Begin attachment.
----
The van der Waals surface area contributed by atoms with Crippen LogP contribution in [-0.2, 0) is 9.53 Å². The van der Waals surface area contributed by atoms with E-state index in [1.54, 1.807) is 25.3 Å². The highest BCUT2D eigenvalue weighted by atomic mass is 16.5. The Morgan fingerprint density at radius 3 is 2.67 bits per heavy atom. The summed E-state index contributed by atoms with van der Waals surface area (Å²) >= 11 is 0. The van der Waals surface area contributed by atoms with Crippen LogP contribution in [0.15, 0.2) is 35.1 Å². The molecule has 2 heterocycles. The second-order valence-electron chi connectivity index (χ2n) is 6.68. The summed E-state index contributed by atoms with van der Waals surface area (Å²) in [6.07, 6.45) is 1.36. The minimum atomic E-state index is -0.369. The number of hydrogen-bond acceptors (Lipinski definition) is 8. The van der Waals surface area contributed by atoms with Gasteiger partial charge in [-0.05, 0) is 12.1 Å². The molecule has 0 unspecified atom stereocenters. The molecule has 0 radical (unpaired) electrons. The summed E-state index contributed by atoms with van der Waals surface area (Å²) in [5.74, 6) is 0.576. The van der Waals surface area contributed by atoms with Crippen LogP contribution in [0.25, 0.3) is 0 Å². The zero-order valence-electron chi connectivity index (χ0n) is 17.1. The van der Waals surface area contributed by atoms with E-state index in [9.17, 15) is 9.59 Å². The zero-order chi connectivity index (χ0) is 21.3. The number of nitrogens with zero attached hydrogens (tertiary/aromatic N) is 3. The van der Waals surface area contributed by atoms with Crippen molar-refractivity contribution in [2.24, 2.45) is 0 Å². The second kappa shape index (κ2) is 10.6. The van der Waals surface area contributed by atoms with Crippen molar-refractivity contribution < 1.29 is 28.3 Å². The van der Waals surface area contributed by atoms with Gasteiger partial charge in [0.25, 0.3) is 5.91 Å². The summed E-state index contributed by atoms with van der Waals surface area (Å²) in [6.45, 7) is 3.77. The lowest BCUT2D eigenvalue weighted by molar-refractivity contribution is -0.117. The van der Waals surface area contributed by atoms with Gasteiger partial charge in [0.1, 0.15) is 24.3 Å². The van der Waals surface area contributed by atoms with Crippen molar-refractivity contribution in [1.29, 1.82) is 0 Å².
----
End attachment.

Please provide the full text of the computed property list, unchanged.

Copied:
The van der Waals surface area contributed by atoms with Crippen LogP contribution in [-0.2, 0) is 9.53 Å². The van der Waals surface area contributed by atoms with E-state index in [1.54, 1.807) is 25.3 Å². The highest BCUT2D eigenvalue weighted by atomic mass is 16.5. The Morgan fingerprint density at radius 3 is 2.67 bits per heavy atom. The summed E-state index contributed by atoms with van der Waals surface area (Å²) >= 11 is 0. The van der Waals surface area contributed by atoms with Crippen LogP contribution in [0.15, 0.2) is 35.1 Å². The molecule has 2 heterocycles. The second-order valence-electron chi connectivity index (χ2n) is 6.68. The summed E-state index contributed by atoms with van der Waals surface area (Å²) in [6.07, 6.45) is 1.36. The minimum atomic E-state index is -0.369. The number of hydrogen-bond acceptors (Lipinski definition) is 8. The van der Waals surface area contributed by atoms with Gasteiger partial charge in [-0.05, 0) is 12.1 Å². The molecule has 0 unspecified atom stereocenters. The molecule has 0 radical (unpaired) electrons. The summed E-state index contributed by atoms with van der Waals surface area (Å²) in [5.74, 6) is 0.576. The van der Waals surface area contributed by atoms with Crippen LogP contribution in [0.25, 0.3) is 0 Å². The zero-order valence-electron chi connectivity index (χ0n) is 17.1. The van der Waals surface area contributed by atoms with E-state index in [9.17, 15) is 9.59 Å². The zero-order chi connectivity index (χ0) is 21.3. The number of nitrogens with zero attached hydrogens (tertiary/aromatic N) is 3. The van der Waals surface area contributed by atoms with Crippen molar-refractivity contribution in [2.24, 2.45) is 0 Å². The second kappa shape index (κ2) is 10.6. The van der Waals surface area contributed by atoms with Crippen molar-refractivity contribution < 1.29 is 28.3 Å². The van der Waals surface area contributed by atoms with Gasteiger partial charge in [0.25, 0.3) is 5.91 Å². The summed E-state index contributed by atoms with van der Waals surface area (Å²) in [6.45, 7) is 3.77. The lowest BCUT2D eigenvalue weighted by molar-refractivity contribution is -0.117. The van der Waals surface area contributed by atoms with Gasteiger partial charge in [0.1, 0.15) is 24.3 Å². The van der Waals surface area contributed by atoms with Crippen molar-refractivity contribution in [1.29, 1.82) is 0 Å².